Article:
Tech-enabled tools can transform the way companies meet global transparency requirements and reduce reporting complexity.
In the current crisis, corporate leaders are being forced to reconsider everything they do as they strive to keep employees and customers safe from COVID-19 and ensure financial stability. Faced with limited choices, they are turning to technology with unprecedented speed and making changes that would normally take organisations months or even years to adapt to.
Technology has allowed business to carry on by enabling mass remote working and automating processes, and many of the old ways will never come back. Tax may seem like one of the last areas to be touched by this revolution, but even before the COVID-19 crisis, advisors and taxpayers were looking to technology to help them deal with new requirements to be more transparent. Compliance, particularly when it comes to cross-border tax arrangements, now means processing large volumes of increasingly complex information more frequently.
At a time when leaders have so many competing priorities, the temptation can be to view tax transparency as a burden. Instead, technology can turn it into a strategic advantage: analytics allows companies to gain new insights from their tax data, addressing potential risks at an earlier stage. Spreadsheet-based manual processes can be replaced with more accurate and efficient automated ones. Software-based solutions can streamline work processes and make it easier for teams to collaborate across global markets.
Soon, for example, multinationals based or doing business in the EU must report on a wide range of cross-border tax arrangements under the DAC6 directive. Member states have transposed the directive into their national laws in different ways – with some adding extra requirements – meaning companies must know what their obligations are in all the jurisdictions in which they operate. And it is not only tax-paying companies that are affected; intermediaries including financial advisors and law firms face separate reporting obligations.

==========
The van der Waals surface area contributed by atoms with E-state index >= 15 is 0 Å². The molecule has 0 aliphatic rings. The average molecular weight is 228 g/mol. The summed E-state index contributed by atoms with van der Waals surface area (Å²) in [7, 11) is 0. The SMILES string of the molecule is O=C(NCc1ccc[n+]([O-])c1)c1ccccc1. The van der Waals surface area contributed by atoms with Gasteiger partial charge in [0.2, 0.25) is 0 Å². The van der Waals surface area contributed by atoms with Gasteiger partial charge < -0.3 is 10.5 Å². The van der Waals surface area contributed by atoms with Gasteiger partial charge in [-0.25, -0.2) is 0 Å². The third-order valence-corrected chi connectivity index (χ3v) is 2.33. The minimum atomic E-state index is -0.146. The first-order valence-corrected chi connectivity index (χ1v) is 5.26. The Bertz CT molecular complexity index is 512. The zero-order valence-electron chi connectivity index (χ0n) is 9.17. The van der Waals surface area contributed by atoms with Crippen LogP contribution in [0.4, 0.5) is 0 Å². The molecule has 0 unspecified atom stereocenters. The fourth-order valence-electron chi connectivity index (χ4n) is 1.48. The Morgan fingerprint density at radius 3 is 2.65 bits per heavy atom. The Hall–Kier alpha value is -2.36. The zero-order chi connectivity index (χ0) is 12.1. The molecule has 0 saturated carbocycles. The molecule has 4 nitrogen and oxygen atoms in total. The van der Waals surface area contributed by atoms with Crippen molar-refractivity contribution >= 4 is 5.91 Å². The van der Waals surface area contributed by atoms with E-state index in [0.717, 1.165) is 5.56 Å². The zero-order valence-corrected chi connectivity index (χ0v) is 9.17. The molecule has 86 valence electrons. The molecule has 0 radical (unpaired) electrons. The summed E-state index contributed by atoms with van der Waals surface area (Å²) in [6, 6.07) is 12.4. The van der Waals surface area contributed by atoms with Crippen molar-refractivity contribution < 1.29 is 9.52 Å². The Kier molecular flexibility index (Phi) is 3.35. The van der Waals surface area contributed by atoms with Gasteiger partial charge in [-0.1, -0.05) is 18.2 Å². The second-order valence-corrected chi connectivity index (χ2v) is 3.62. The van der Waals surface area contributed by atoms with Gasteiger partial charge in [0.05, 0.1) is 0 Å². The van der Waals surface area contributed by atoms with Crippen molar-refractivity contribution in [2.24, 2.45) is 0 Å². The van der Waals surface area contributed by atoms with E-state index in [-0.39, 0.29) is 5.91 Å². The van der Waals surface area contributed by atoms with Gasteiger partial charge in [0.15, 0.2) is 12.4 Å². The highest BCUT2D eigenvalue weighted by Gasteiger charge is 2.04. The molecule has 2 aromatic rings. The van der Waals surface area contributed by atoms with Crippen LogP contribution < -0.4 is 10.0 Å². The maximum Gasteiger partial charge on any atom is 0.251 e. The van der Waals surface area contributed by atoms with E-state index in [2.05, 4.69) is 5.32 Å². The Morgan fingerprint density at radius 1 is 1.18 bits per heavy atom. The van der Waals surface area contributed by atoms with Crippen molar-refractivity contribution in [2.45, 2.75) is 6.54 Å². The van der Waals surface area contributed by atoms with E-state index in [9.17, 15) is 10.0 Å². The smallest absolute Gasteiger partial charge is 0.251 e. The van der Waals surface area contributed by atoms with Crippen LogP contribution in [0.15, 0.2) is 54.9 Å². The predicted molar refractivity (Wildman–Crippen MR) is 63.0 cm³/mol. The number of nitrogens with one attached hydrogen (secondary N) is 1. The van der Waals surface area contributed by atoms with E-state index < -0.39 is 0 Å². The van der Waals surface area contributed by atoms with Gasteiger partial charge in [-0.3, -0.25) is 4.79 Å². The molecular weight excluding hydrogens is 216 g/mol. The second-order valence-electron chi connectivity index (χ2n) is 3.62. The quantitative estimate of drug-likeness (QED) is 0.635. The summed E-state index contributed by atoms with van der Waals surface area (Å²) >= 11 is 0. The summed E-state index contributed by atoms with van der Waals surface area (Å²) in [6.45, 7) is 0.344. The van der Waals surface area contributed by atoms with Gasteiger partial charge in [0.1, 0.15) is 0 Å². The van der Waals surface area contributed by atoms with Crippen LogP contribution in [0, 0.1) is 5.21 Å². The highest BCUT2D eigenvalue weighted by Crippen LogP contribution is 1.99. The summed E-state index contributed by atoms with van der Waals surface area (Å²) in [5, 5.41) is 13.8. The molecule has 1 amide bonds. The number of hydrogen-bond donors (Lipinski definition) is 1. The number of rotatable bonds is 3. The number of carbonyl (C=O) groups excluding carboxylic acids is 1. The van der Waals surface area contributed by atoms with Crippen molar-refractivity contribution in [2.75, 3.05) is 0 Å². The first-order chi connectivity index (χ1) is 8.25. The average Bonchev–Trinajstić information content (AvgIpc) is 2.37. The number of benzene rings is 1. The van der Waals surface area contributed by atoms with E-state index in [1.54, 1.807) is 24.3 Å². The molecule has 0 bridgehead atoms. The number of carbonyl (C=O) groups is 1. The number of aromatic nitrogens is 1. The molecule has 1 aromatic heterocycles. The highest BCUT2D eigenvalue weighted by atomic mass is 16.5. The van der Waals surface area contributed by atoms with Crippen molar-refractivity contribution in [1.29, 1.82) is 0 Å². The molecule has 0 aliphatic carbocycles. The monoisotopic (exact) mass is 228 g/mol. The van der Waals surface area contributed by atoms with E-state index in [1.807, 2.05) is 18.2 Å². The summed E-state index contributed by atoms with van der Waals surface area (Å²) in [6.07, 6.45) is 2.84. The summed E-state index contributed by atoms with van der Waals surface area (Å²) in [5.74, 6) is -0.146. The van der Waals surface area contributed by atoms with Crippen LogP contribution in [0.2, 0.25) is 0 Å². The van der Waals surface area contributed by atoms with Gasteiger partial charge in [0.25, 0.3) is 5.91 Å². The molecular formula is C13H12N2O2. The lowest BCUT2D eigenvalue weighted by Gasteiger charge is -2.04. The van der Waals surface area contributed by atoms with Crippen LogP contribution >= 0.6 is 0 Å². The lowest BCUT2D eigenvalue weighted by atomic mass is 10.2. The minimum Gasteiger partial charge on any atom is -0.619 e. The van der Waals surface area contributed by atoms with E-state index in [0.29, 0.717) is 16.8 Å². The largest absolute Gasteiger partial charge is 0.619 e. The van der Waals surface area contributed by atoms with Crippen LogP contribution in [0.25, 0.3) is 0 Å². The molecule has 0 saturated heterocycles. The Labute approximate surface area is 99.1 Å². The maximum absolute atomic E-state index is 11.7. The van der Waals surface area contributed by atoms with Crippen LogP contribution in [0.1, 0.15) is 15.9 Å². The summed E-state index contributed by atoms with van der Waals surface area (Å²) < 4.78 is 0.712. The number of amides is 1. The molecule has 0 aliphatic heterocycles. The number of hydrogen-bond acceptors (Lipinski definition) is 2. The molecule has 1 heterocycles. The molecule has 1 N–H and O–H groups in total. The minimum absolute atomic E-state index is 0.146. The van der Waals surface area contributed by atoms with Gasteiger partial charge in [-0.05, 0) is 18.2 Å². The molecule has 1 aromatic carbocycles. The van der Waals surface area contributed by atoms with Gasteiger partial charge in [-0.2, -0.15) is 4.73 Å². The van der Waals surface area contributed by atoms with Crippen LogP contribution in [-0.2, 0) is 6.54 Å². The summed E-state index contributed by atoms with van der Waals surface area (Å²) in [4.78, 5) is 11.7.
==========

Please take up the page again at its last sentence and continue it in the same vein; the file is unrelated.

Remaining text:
Adding a further layer of complexity, DAC6 reporting obligations are applied to all arrangements that have been linked to tax avoidance or a lack of transparency in tax reporting (referred to as ‘hallmarks’ in the directive). This covers frequently used instruments such as confidentiality clauses, which in most cases have nothing to do with tax. Close to home, we at PwC have had to look at our use of confidentiality clauses as they relate to the directive because they are a constituent of virtually every contract we draw up, in order to secure the confidentiality of our clients and restrict third-party liability.
Technology alone cannot simplify such issues for companies, but it can streamline the process overall to ensure compliance in a cost-effective way. To aid our own DAC6 compliance, for example, we built a web-based application called DAC6 Compare Tool which sets out the legislation in all member states side by side. Our clients have seen the tool’s potential and begun using it in-house to give them a comprehensive overview of their obligations under DAC6, just as we at PwC do.
We also built a compliance tool called DAC6 Smart Reporting, which enables clients to identify, assess and monitor their cross-border arrangements, identify which party is responsible for reporting them and report to the correct local tax authority. These tools reduce complexity and help our clients avoid sanctions and the reputational risk of failing to comply.
The good news for companies is that digital technology is ideally suited to dealing with large volumes of tax data. Moreover, it makes transparency a strategic driver that improves risk management throughout the business. To stay relevant and compliant, companies should examine their existing strategies carefully and identify what needs to be transformed. The technology is there to help.